NPF: THE GOOD EARTH

Prior to the Moon landing itself (Apollo 11), the most watched event in the history of television was the Christmas Eve broadcast from Apollo 8 in 1968. That crew was the first to actually leave the gravitational pull of Earth and visit the Moon, orbiting it several times but obviously not landing.

The video shows a very low-resolution but clearly desolate image of the lunar surface out of a tiny window on the command module, which put the three astronauts – Lovell, Borman, and Anders – in a reflective state of mind. Lovell, later of Apollo 13 fame, said: "The vast loneliness is awe-inspiring and it makes you realize just what you have back there on Earth."

Borman: "And from the crew of Apollo 8, we close with good night, good luck, a Merry Christmas, and God bless all of you – all of you on the good Earth."

Couldn't have said it better, Frank.

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16 Responses to “NPF: THE GOOD EARTH”

  1. c u n d gulag Says:

    'Borman: "And from the crew of Apollo 8, we close with good night, good luck, a Merry Christmas, and God bless all of you

  2. c u n d gulag Says:

    Whaaaaaaaaaaaaa happen?

    Ok, let me try it again.

    'Borman: "And from the crew of Apollo 8, we close with good night, good luck, a Merry Christmas, and God bless all of you – all of you on the good Earth."

    Couldn't have said it better, Frank.'

    Nope, me neither…

    I wish everyone out there a Happy Holiday, and a happy and progressive New Year!

  3. Jimcat Says:

    Given that this happened just a few months after I was born, I'm filled with about equal parts warm-fuzzy and frustration that I can't go there myself by now.

  4. acer Says:

    Happy holidays, Ed. Here's hoping next year is less hectic for you, and us.

  5. keith Says:

    Thanks, Ed–happy holidays! I will say, though, that I prefer big bang cosmology over the astronauts' religiously based cosmology. The perspective of Lawrence Krauss is much more poetic, and also has the advantage of probably being true:
    http://vimeo.com/31056022

  6. Paul B Says:

    Thanks, Ed and Happy Saturnalia to you and everyone. Let's all try and forget for just a moment that we are very, very fucked and things can only get worse… But hey! where's the Rum, I've got some celebratn' to do.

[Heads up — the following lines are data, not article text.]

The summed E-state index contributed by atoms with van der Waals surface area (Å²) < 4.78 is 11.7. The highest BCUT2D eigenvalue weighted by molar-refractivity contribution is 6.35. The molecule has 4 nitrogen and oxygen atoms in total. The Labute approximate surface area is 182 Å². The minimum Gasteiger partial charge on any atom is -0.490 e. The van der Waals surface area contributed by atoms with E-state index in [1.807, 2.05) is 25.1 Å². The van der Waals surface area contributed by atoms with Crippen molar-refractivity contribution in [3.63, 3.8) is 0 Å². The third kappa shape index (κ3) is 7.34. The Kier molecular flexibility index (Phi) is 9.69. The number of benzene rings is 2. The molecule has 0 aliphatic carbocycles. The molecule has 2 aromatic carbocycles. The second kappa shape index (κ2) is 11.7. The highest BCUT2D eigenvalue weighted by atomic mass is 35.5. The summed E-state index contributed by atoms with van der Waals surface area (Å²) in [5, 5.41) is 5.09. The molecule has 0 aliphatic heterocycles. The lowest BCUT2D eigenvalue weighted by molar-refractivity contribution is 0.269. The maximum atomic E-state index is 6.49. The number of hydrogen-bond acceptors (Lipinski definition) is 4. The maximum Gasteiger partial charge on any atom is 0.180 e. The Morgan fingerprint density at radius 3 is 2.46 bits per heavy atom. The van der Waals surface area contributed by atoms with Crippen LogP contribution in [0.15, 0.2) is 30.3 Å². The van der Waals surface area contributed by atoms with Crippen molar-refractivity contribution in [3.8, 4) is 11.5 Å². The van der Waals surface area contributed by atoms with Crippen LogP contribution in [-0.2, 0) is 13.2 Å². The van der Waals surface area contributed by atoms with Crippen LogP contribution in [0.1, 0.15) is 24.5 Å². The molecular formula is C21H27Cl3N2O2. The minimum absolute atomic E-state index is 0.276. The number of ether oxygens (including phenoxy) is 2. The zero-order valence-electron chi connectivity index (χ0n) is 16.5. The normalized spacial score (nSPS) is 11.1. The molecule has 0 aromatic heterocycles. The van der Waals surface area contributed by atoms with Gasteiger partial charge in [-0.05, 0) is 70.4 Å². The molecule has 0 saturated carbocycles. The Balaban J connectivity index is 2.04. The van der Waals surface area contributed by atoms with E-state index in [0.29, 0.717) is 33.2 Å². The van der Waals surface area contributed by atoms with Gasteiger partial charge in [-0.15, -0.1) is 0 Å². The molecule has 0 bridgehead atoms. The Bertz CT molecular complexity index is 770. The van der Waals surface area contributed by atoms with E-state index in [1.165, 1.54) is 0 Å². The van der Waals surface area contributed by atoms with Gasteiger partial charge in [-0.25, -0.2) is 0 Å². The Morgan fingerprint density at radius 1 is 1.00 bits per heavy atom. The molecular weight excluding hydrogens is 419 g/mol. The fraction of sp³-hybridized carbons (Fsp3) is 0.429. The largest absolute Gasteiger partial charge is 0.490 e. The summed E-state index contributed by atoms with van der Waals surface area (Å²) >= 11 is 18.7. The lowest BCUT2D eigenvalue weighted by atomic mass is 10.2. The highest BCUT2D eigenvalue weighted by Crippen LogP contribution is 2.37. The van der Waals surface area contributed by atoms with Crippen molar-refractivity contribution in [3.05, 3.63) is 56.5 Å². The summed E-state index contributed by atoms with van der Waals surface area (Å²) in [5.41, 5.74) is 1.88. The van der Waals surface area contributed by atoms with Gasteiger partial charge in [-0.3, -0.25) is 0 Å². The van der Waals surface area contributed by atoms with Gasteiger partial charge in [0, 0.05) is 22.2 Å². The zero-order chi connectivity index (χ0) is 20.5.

7. Amused Says:

    Happy Festivus to our host.

  8. Amused Says:

    … and everyone.

  9. lfv Says:

    What? There was no War on Christmas back then?

  10. J. Dryden Says:

    @ Amused: Judging by the perpetual Airing of Grievances, *every* day is Festivus here at G&T! (Festivus does not end until someone pins Ed, and thus far, no one has been able to do so.)

    "Merry Christmas" from me, 'cause that's the one I celebrate, and thus the only one I feel responsible for/entitled to reference. If you want to have a Happy Hannukah, a Swell Solstice, or a Rip-Roaring Nothing At All Because We're Alone In The Universe, I exhort you to do so, but the enjoyment thereof is entirely up to you. As a Christmas-observer, I recommend booze, and lots of it.

  11. Xynzee Says:

    Thanks Ed and everyone.

    It's been an educative year.

    For those less interested: Happy Kiss-a-moose!
    For those who are: Happy Christmas!

    }:o)
    X

  12. My Says:

    Hamerrappy Hanuchristkwanzaamaskah! Next year will only be worser; drink up and smoke'em (or it) if you got'em (or it)…

  13. Elle Says:

    Happy holidays, all y'all.

  14. eau Says:

    Appropriate seaonal wishes and greetings all round.
    Ed, thanks for another year of g&t.

  15. Crocodile Chuck Says:

    Ed

    This was the most moving experience of the entire space programme. Great memory; thanks for sharing.

  16. Peter Says:

    Engrossing article – cheers. You consistently publish a riveting blog post. Thanks once again – I will visit again.